SITEWIDE Search Results: “brutalism”
BY EMMA BROOKE
@ VOL 103
ON MAY 29, 2013
When Emma Brooke turned 20 she suddenly fell madly in love - with concrete. She describes the beginnings of her whirlwind love affair with the architectural style so called "Brutalism" for its callous, unfeeling, unyielding structural dominance. Emma shows us some or her favourite examples of this architectural genre in both Japan and London.
"Presentation of the Day" on May 31, 2013.
One Designer's Brutal Opinion About a UW Icon
BY RACHEL WALLACE
@ VOL 20
ON DEC 01, 2016
"It's not trying to be something it's not. It's not hiding behind anything else."
In One Designer's Brutal Opinion About a UW Icon at PechaKucha Night Madison Vol. 20, Rachel Wallace shares her fascination with Brutalism and her peculiar connection to the UW Humanities building located in Madison, Wisconsin. We learn how this building led her to appreciate this "raw" style of architecture.
British Brutalist Architecture
BY JON WRIGHT
@ VOL 15
ON JUN 12, 2017
"We've come so far in our taste and appreciation for these buildings that you can buy models of them."
In British Brutalist Architecture from PechaKucha Night London Vol. 15, Jon Wright shares his love of Brutalist Architecture and in particular his love of the examples of this severe form of art in Britain.
Jon's PechaKucha helps to get rid of a few pervasive myths about Brutalism.
He also shows you what buildings we've lost (he would describe this as a disaster!), and how we saved the ones we do have with the meta-narrative being the cyclical nature of popular architectural taste and public opinion, how that is formed and how it manifests itself in popular culture.
SITEWIDE BLOG POSTS
When Emma Brooke turned 20 she suddenly fell madly in love - with concrete. In this edition of Presentation of the Day (from PKN Tokyo Vol. 103) she describes the beginnings of her whirlwind love affair with the architectural style so called "Brutalism" for its callous, unfeeling, unyielding structural dominance. Emma shows us some or her favourite examples of this architectural genre in both Japan and London.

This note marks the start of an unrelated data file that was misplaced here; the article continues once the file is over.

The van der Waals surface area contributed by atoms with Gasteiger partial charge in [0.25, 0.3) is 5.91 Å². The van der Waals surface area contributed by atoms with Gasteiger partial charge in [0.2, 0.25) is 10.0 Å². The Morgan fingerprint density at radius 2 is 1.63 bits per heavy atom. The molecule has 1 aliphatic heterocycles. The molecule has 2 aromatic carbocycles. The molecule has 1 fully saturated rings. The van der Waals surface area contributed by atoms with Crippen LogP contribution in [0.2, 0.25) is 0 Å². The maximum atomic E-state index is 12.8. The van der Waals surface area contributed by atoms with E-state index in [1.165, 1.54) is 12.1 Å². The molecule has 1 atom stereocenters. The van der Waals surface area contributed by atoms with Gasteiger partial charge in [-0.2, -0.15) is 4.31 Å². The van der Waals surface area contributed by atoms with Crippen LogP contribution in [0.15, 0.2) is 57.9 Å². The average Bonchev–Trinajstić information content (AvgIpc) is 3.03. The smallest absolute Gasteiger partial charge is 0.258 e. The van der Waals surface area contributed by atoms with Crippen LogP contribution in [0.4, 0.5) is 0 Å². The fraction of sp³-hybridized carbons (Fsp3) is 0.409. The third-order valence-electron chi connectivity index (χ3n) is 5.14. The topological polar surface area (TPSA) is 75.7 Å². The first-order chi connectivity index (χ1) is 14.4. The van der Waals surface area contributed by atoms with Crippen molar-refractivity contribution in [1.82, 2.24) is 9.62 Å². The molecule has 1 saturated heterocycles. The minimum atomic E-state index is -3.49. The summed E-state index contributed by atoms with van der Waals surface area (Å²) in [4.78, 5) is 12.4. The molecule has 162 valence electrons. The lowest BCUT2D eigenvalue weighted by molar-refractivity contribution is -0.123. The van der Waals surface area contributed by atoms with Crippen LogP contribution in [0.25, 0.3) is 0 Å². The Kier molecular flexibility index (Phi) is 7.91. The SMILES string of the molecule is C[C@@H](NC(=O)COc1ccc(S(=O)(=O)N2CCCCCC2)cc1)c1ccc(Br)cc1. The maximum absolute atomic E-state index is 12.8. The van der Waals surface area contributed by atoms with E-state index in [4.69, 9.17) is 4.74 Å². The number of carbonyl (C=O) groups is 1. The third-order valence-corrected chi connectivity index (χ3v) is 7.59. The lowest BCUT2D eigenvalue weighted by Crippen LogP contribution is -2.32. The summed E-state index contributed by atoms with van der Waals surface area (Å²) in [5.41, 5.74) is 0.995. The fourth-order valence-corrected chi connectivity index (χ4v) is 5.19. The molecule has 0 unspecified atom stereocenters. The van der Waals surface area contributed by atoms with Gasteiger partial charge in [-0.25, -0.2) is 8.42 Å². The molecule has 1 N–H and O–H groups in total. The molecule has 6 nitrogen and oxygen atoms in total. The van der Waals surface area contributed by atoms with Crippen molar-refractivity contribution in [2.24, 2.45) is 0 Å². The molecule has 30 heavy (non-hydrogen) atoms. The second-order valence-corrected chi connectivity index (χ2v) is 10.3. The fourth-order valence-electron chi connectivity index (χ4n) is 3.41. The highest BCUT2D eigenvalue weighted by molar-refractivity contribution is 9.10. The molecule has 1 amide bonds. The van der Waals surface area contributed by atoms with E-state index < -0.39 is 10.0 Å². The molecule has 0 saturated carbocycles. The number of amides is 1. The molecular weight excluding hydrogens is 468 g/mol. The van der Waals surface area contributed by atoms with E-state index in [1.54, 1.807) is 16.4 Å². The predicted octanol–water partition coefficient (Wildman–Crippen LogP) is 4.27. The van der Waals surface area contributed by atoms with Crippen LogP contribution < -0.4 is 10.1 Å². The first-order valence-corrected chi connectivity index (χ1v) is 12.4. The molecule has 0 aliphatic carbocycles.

Top 5 Presentations Constructed of Glass, Steel, Concrete
Whether it be built of glass, poured-in-place concrete, or steel I-beams, the big bad whole may huff and puff, but he'll never blow these structures down. These are the top 5 PechaKucha 20x20 presentations related to buildings, construction, and architecture. First, we hear from Gary Cheng, whose tiny Hong Kong apartment has innumerable transmutations. (Transformer Apartment) Then we listen to Bob Berkebile's experiences with failure, and how it drove him to improve upon the architectural status quo. (Failure) Filipe Balestra discusses the importance of placement when constructing public works projects in urban villages. (Acupuncture Architecture, Urban Villages) Emma Brooke then takes us on a tour through the harsh, unfeeling (yet somehow beautiful) world of brutalist architecture. (Brutalism) And as a bit of a crossover with last week's top 5 of the animal kingdom, Roland Hagenberg describes the construction of a house meant for humans and a feathered friend. (Storkhouse)